SCULPTOR Zadok Ben-David cheerfully recounts how his relationship with Singapore "started out on the left foot".
"I was invited to submit sculptures for an open international competition in 1994, of which the winning pieces would be displayed in front of the towers of Suntec City," he recalls. "I received, in one letter, both good news and bad news, that out of 1,300 applicants, I had won. However, the letter also stated that the new owners of Suntec City were not interested in art." The project was cancelled, revived three years later but was derailed because of the financial crisis.
Ben-David's relationship with Singapore warmed up slowly but surely over the years to come. He first visited the country in 1997 and the "beautiful food and hospitable people" left a lasting impression on him. His first exhibition here, Evolution and Theory, was held in 1998.
Ben-David, who is based in London, recalls in vivid detail his Singaporean endeavours. They include showcases at the National Museum of Singapore and the Esplanade, as well as the placement of an artwork in Chinatown, outside the Majestic Hotel.
The 63-year-old was in town recently to oversee his outdoor exhibition of 17 works at the Singapore Botanic Gardens. The show, which opened in October and will run until Jan 31, is in collaboration with auction house Sotheby's.
"I am very pleased with how the exhibition looks," remarks Ben-David. He says he has been more hands-on with this exhibition, his largest outdoor one to date, than before. "How we place everything can help or kill the show, because it's not a neutral space like the walls of a gallery. Trees, sky and rain can be obstacles, but they can also be advantages."
The artist says this is his first outdoor exhibition of such a scale anywhere in the world. "My exhibitions have always been indoors or a group show, but I was always encouraged by the growing interest in the Far East in my work."
Because of this interest, Ben-David immersed himself in the Asian arts scene. This culminated in his largest show to date, at the Guangdong Museum of Art in China, in 2007. He speaks proudly of the piece he created for the Olympic park in Beijing, as well as his participation in the international Biennales in Busan, Venice and other parts of the world.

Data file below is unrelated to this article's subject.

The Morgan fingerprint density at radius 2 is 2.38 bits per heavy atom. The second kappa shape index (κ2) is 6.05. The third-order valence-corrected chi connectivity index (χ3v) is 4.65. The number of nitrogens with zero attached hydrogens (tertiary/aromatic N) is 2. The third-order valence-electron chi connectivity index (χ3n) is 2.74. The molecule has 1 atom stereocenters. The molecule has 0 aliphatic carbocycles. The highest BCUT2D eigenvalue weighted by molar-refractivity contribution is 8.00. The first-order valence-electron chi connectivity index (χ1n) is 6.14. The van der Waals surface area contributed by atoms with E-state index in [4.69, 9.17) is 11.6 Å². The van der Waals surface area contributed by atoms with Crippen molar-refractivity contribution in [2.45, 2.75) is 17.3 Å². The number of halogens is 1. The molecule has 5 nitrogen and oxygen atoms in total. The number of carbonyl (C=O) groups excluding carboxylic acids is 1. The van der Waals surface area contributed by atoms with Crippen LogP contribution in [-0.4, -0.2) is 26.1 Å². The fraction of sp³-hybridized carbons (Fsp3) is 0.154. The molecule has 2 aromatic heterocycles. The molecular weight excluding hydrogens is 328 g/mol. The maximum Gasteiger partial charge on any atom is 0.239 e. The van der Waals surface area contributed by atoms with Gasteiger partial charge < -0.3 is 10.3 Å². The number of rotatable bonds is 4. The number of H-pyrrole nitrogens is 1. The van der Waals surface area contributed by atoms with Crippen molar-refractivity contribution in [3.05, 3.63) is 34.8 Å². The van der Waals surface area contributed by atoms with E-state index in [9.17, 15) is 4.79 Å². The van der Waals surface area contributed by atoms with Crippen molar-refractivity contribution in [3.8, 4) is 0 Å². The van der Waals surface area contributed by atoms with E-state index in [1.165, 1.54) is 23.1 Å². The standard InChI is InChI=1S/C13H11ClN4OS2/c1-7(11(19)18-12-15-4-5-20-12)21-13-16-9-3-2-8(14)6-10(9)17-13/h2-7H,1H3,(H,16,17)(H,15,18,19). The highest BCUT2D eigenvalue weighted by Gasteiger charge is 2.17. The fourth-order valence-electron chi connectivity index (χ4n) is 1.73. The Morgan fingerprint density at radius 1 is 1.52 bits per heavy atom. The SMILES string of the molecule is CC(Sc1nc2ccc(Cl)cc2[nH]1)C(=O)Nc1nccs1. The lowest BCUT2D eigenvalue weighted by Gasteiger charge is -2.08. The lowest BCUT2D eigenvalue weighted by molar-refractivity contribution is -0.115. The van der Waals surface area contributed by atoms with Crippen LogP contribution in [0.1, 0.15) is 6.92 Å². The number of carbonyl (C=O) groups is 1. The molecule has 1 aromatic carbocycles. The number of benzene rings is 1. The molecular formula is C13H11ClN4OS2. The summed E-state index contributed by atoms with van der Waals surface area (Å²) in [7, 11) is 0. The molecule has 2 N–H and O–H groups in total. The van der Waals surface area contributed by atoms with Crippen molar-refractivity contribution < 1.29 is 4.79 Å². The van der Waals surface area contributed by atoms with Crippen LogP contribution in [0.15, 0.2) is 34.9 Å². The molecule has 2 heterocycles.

"The art scenes in the countries where I have been showcased are all very different," elaborates the Yemen-born Israeli, "but art now speaks one common language of contemporary art."
Yet, he is a firm believer in individualism. "This language helps us understand one another, but I still feel that artists should stick to their own locality and experiences. Bringing one's own culture into an artwork actually helps other people relate to it from the outside; that is why my work has access to people from both East and West. I believe it is possible for two people to produce two similar pieces, but one would have a different feel from the other because both artists would have had different life experiences."
Ben-David, who has collaborated with three-dimensional visual artists, contemporary dancers, as well as musical icon Peter Gabriel, says his propensity to depict nature in his art is not actually about nature itself. "It's not so much about a flower, it's not so much about trees — ask me the names of some of these plants that I've used and I might not be sure of them," he admits. Instead, he says his use of nature is as "a metaphor for human nature and behaviour". This is most evident in Blackfield, arguably his magnum opus. "Blackfield was a massive installation where viewers entered a room of burnt flowers. This scene gripped them with sadness, and to some extreme, was quite depressing for a few people."